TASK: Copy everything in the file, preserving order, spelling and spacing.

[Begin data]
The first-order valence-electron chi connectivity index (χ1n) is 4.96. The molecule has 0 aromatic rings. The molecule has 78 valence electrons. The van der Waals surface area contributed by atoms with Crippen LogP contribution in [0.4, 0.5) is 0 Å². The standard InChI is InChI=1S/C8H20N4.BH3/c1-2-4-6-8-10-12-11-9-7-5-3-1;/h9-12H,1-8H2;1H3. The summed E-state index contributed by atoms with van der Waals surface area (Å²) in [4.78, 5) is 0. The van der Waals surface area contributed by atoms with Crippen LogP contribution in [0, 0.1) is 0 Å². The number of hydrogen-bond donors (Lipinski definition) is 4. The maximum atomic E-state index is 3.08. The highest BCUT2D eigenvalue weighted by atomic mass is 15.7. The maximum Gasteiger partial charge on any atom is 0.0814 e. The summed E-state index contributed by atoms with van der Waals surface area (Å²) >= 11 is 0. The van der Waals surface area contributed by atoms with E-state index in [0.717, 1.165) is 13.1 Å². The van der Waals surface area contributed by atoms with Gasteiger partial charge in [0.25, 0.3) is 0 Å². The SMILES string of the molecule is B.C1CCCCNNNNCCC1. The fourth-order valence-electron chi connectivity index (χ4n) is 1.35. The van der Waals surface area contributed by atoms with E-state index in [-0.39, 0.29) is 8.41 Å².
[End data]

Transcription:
The first-order valence-electron chi connectivity index (χ1n) is 4.96. The molecule has 0 aromatic rings. The molecule has 78 valence electrons. The van der Waals surface area contributed by atoms with Crippen LogP contribution in [0.4, 0.5) is 0 Å². The standard InChI is InChI=1S/C8H20N4.BH3/c1-2-4-6-8-10-12-11-9-7-5-3-1;/h9-12H,1-8H2;1H3. The summed E-state index contributed by atoms with van der Waals surface area (Å²) in [4.78, 5) is 0. The van der Waals surface area contributed by atoms with Crippen LogP contribution in [0, 0.1) is 0 Å². The number of hydrogen-bond donors (Lipinski definition) is 4. The maximum atomic E-state index is 3.08. The highest BCUT2D eigenvalue weighted by atomic mass is 15.7. The maximum Gasteiger partial charge on any atom is 0.0814 e. The summed E-state index contributed by atoms with van der Waals surface area (Å²) >= 11 is 0. The van der Waals surface area contributed by atoms with E-state index in [0.717, 1.165) is 13.1 Å². The van der Waals surface area contributed by atoms with Gasteiger partial charge in [0.25, 0.3) is 0 Å². The SMILES string of the molecule is B.C1CCCCNNNNCCC1. The fourth-order valence-electron chi connectivity index (χ4n) is 1.35. The van der Waals surface area contributed by atoms with E-state index in [-0.39, 0.29) is 8.41 Å².